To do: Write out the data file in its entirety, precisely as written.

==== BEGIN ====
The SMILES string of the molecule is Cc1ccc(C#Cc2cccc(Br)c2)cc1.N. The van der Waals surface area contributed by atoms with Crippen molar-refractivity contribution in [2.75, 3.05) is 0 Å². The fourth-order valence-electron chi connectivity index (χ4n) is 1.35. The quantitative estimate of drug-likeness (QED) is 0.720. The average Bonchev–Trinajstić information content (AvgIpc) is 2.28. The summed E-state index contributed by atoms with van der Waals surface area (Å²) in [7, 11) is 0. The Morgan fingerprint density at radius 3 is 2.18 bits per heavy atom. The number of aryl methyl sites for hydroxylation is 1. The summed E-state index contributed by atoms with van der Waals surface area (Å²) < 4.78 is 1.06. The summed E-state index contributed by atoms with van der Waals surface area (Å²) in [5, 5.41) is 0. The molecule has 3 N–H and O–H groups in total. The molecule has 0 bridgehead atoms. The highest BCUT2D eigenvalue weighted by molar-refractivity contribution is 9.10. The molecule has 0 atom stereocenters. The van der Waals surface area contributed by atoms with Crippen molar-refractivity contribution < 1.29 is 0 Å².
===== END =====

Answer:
The SMILES string of the molecule is Cc1ccc(C#Cc2cccc(Br)c2)cc1.N. The van der Waals surface area contributed by atoms with Crippen molar-refractivity contribution in [2.75, 3.05) is 0 Å². The fourth-order valence-electron chi connectivity index (χ4n) is 1.35. The quantitative estimate of drug-likeness (QED) is 0.720. The average Bonchev–Trinajstić information content (AvgIpc) is 2.28. The summed E-state index contributed by atoms with van der Waals surface area (Å²) in [7, 11) is 0. The Morgan fingerprint density at radius 3 is 2.18 bits per heavy atom. The number of aryl methyl sites for hydroxylation is 1. The summed E-state index contributed by atoms with van der Waals surface area (Å²) < 4.78 is 1.06. The summed E-state index contributed by atoms with van der Waals surface area (Å²) in [5, 5.41) is 0. The molecule has 3 N–H and O–H groups in total. The molecule has 0 bridgehead atoms. The highest BCUT2D eigenvalue weighted by molar-refractivity contribution is 9.10. The molecule has 0 atom stereocenters. The van der Waals surface area contributed by atoms with Crippen molar-refractivity contribution < 1.29 is 0 Å².